Evangelism is work. We have to take risks and dig beneath the surface of peoples’ lives. It’s messy and can be draining, but in light of eternity that momentary mess or exhaustion is well worth it for the glory of God alone.
We have to take initiative and when we do, it opens the risk of rejection. Letting people inside our lives is frightening but essential in evangelism.
We treat evangelism like a sales person treats a sales territory. We cherry pick who we think will be the most receptive of the gospel or often assume that a person will not be open to Christianity. We need to remember we can’t make anyone become a Christian; only the Lord can do this. We need to accept people where they are without compromising our Christian standards or convictions.
Some of us meet people where they are, but we blend in so well into the world around us that people can’t tell we are Christians. On the other hand, some of us we separate ourselves by having little contact with the world. We need to recognize which camp we fall in and fight against these temptations.
Of course there are things we shouldn’t do. A good gauge is: does the activity violate a scriptural mandate or principal or are you violating your God-given sense of purity by doing this?
“Do not be conformed to this world, but be transformed by the renewal of your mind, that by testing you may discern what is the will of God, what is good and acceptable and perfect.” (Romans 12:2)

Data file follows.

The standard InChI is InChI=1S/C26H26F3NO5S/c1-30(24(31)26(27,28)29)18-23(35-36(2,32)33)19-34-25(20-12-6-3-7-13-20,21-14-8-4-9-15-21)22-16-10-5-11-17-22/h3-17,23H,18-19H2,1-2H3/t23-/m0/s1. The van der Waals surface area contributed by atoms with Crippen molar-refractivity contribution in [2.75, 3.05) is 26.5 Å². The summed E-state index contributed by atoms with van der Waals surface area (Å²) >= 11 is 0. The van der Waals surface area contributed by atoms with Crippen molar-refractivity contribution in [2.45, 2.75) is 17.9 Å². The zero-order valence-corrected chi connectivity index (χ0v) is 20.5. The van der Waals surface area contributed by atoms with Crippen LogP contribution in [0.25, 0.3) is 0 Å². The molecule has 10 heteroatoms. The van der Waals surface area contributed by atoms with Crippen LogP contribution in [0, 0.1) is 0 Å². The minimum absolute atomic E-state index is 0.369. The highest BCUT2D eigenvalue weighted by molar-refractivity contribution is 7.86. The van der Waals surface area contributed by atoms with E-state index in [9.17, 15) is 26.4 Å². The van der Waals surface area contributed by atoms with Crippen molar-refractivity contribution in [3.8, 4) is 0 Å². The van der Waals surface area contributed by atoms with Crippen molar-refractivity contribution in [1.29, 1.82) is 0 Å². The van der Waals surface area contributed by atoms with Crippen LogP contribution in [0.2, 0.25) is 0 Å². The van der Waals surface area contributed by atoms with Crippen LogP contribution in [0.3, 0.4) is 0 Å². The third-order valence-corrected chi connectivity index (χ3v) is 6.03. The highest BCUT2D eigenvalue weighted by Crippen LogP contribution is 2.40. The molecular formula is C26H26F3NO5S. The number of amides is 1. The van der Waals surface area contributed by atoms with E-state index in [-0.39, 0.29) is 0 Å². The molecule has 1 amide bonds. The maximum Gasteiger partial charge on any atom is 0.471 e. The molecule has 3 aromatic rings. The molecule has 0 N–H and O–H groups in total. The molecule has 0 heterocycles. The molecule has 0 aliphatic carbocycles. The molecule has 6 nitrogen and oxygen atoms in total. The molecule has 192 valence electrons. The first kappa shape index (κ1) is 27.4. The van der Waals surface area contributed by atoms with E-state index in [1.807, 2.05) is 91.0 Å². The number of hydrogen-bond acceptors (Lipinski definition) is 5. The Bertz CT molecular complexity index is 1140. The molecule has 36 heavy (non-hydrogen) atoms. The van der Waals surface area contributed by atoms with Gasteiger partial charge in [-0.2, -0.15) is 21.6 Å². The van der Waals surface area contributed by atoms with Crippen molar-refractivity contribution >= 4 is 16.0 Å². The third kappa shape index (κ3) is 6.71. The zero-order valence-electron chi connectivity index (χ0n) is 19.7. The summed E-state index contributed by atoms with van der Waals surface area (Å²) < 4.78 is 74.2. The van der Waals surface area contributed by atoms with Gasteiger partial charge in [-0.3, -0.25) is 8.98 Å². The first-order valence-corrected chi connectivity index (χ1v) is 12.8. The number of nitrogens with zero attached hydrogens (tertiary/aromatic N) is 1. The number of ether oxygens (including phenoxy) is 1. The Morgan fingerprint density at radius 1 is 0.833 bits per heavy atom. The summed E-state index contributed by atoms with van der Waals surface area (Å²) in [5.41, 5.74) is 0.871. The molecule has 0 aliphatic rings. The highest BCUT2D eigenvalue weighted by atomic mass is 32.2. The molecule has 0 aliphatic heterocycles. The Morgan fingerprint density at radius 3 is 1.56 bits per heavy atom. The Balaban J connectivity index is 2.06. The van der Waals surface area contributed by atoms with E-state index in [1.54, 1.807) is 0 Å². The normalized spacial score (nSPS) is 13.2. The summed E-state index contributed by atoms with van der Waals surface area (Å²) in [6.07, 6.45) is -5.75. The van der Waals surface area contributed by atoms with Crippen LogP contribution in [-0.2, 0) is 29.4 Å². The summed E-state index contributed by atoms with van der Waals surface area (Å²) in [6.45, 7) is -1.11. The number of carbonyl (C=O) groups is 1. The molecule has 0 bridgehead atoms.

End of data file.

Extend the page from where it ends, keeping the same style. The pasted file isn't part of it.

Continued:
Be who God created you to be, be real and authentic. In our day and time people often want to know their personality type. . .introversion or extroversion, outgoing or quiet. . .regardless, you are not off the hook from telling others about the life, death, and resurrection of Jesus Christ. Our desperate need to know about a Savior doesn't alter because of your personality type.
Being an introvert isn’t an excuse to never share the gospel, but it means finding ways to share the love of Christ in a way that fits the way that God has designed you in his image.
Extroverts, it may mean you need to calm down, you have a tendency to think people need to meet you where you are and share your outwardness with you. Remember that you (like the introvert) need to meet people where they are. Figure out how to communicate the truth in love.
So no matter our personality we need to remember this from Matthew 5:13-14:
You are the salt of the earth. But if the salt loses its saltiness, how can it be made salty again? It is no longer good for anything, except to be thrown out and trampled underfoot. You are the light of the world. A town built on a hill cannot be hidden. Neither do people light a lamp and put it under a bowl. Instead they put it on its stand, and it gives light to everyone in the house. In the same way, let your light shine before others, that they may see your good deeds and glorify your Father in heaven.
“We are not insulated and isolated from the world, but neither are we complacent and blind to it’s agonies and sorrows and the darkness of its heart. We are salt and light. We make a difference because we are different. And when we live before God as we truly are, he will change the world in which we live.” Rebecca Manley Pippert